Overall Rating Silver - expired
Overall Score 58.19
Liaison Emma Blandford
Submission Date March 2, 2021

STARS v2.2

Georgia Institute of Technology
OP-10: Biodiversity

Status Score Responsible Party
Complete 1.00 / 1.00 Anne Rogers
Sustainability Program & Portfolio Manager
Office of Campus Sustainability
"---" indicates that no data was submitted for this field

Does the institution own or manage land that includes or is adjacent to legally protected areas, internationally recognized areas, priority sites for biodiversity, or regions of conservation importance?:

A brief description of the legally protected areas, internationally recognized areas, priority sites for biodiversity, and/or regions of conservation importance:

Has the institution conducted an assessment to identify endangered and vulnerable species (including migratory species) with habitats on land owned or managed by the institution?:

A list of endangered and vulnerable species with habitats on land owned or managed by the institution, by level of extinction risk:
Ash-Green Fraxinus pennsylvanica Critically Endangered
Carolina ash Fraxinus caroliniana Endangered
Ginkgo Ginkgo biloba Endangered
Star magnolia Magnolia stellata Endangered
DAWN REDWOOD Metasequoia glyptostroboides Endangered
Serbian spruce Picea omorika Endangered
Pine-Longleaf Pinus palustris Endangered
American elm Ulmus americana Endangered
Cedar of lebanon Cedrus libani Vulnerable
Kentucky coffeetree Gymnocladus dioicus Vulnerable

Has the institution conducted an assessment to identify areas of biodiversity importance on land owned or managed by the institution?:

A brief description of areas of biodiversity importance on land owned or managed by the institution:
The Kendeda Building showcases the diversity of plant species native to Georgia and has been certified as a gold native plant habitat by the Georgia Native Plant Society. Most of the plants on the site are native to this region. The ground showcases a variety of native plants to serves the yearlong needs of our pollinators. These native species bloom in a staggered fashion from early spring to late fall. The Eco-Commons is a 7.5-acre greenspace that aims to mimic a traditional piedmont woodland that follows what were the original naturally occurring stream paths of the region before being urbanized. This project will also submit for a native plant habitat certification.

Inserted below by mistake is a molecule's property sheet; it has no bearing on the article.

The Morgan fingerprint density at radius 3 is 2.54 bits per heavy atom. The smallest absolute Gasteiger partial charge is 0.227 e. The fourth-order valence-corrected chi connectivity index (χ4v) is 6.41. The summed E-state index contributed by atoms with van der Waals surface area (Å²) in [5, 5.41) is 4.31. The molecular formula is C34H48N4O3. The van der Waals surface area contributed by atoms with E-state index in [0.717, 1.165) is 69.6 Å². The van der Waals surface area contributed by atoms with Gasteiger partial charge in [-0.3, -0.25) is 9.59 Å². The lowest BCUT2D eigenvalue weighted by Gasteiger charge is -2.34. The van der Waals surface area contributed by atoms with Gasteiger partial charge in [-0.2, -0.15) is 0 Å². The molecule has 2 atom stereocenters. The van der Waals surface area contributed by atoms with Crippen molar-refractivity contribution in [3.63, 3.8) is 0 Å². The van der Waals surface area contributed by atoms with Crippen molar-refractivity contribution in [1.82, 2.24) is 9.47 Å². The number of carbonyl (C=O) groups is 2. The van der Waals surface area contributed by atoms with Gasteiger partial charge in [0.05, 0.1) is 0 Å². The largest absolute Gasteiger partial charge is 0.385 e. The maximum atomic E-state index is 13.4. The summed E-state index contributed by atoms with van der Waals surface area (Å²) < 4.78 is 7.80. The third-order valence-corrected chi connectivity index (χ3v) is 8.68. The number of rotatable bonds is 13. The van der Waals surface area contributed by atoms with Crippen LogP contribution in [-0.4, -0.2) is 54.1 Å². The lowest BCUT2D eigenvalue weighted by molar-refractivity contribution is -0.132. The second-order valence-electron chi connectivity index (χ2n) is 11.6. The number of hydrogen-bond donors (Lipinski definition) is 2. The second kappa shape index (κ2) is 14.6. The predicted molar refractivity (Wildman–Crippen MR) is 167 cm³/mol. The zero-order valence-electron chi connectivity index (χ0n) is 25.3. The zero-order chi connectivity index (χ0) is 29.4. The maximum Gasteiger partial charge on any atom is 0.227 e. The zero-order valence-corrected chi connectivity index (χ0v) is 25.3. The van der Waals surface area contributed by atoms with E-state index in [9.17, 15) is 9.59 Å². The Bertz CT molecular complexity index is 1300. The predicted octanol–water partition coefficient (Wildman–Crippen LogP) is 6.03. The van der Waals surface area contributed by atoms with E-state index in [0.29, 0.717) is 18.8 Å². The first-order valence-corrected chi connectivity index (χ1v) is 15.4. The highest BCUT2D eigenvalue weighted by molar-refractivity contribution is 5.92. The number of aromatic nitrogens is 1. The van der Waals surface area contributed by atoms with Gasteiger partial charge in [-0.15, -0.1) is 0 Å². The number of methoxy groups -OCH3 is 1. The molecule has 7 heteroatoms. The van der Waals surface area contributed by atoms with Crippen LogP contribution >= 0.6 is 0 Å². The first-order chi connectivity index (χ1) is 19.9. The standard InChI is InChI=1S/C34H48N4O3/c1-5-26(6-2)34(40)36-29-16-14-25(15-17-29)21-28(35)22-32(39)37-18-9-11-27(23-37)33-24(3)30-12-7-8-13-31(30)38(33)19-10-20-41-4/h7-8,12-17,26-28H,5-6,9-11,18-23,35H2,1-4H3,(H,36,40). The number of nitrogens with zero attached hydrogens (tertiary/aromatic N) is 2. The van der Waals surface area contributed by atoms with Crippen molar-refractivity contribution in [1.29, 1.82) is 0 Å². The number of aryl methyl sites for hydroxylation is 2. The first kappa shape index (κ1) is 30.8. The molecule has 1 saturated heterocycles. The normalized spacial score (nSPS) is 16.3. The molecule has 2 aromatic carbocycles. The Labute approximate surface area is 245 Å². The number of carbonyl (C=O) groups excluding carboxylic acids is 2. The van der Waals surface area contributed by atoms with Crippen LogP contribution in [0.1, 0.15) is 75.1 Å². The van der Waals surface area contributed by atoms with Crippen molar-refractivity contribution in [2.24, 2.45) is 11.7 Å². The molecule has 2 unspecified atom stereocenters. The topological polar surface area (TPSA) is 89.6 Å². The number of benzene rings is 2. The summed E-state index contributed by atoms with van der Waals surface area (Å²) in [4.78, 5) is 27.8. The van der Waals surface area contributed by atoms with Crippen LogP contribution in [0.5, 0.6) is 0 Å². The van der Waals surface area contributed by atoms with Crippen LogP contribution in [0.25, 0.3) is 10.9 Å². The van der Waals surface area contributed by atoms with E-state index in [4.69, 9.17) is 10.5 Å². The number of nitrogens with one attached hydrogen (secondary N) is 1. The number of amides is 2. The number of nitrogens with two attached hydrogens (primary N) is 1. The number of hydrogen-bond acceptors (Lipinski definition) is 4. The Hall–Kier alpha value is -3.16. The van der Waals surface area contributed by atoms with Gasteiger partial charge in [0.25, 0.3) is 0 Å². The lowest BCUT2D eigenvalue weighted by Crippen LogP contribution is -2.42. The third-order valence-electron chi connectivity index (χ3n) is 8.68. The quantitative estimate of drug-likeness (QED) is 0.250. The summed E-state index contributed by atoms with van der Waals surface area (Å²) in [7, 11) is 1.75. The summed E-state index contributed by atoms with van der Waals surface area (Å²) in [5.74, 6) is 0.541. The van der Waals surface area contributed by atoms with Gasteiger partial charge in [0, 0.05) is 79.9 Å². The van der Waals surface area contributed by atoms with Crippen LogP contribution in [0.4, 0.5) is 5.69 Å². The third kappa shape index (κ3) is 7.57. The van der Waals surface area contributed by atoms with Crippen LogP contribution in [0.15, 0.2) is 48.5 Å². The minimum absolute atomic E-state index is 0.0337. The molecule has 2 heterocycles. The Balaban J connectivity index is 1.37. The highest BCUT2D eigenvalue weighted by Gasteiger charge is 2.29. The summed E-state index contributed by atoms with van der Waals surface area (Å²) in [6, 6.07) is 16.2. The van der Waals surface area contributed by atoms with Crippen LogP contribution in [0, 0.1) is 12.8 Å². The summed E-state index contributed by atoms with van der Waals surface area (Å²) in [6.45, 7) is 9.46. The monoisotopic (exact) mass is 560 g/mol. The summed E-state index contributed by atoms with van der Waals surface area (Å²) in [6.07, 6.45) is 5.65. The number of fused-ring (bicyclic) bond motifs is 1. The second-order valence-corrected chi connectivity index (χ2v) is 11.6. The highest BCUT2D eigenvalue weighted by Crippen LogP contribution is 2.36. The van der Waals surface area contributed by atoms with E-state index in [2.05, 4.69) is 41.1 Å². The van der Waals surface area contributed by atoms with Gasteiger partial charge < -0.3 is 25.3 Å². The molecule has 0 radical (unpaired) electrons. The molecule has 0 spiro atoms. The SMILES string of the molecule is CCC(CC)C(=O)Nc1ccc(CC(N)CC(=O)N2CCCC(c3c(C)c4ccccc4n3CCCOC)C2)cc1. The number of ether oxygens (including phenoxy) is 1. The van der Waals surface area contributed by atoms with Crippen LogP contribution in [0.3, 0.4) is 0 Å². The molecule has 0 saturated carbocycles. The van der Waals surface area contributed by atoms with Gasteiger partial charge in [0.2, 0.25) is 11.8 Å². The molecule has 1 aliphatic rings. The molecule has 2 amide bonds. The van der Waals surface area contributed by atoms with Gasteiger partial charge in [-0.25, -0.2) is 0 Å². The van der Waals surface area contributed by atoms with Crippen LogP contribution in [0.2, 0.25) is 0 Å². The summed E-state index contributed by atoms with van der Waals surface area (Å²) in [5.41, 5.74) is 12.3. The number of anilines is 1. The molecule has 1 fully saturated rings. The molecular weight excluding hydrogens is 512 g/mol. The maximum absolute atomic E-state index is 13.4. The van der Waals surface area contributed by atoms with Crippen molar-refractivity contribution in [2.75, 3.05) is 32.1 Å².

The methodologies used to identify endangered and vulnerable species and/or areas of biodiversity importance and any ongoing assessment and monitoring mechanisms:
Plant species, plant density, proximity to water source, soil type, standing water and maintenance methods.

A brief description of the scope of the assessment(s):
Georgia Tech hired an arborist in 2015 to catalog all trees on campus, including species size and condition. GT then placed information on GIS layer with campus base map. Upon review of species found and other criteria, a list of significant trees found on campus was compiled and campus arborist noted the Carolina Hemlock as a threatened species. In doing so the tree is monitored more closely for pest, disease, nutrient deficiency and a care program developed to help survivability.

A brief description of the plans or programs in place to protect or positively affect identified species, habitats, and/or ecosystems:
Landscape master plan - The landscape master plan has guidelines and suggest that plants should be native. The plan also provides a list of native plants that can be used and planted on campus.

Georgia Tech has received recognition and title as a Tree Campus USA. Georgia Tech has implanted a policy for significant trees on campus.

Significant Trees on Campus - This program is to recognize and document trees on the main Georgia Tech campus with exceptional horticultural and/or historical significance. Listed trees will be specially designated members of the Georgia Tech Arboretum and eligible for a more rigorous and specialized program of care and maintenance. These designations will be documented in the tree inventory. Below are criteria to base whether a tree meets ‘Significant’ status.

1. Age; will vary by species.

2. Diversity; rare species on campus

3. Historic Significance; tree has association with an important event or person.

4. Location and setting; designates a contribution to a significant view or spatial structure of a setting.

5. Appearance Size or Habit; designates an exemplary representation of the characteristics of a genus or species

Estimated percentage of areas of biodiversity importance that are also protected areas :

Website URL where information about the institution’s biodiversity initiatives is available:
Additional documentation to support the submission:

Data source(s) and notes about the submission:

The information presented here is self-reported. While AASHE staff review portions of all STARS reports and institutions are welcome to seek additional forms of review, the data in STARS reports are not verified by AASHE. If you believe any of this information is erroneous or inconsistent with credit criteria, please review the process for inquiring about the information reported by an institution or simply email your inquiry to stars@aashe.org.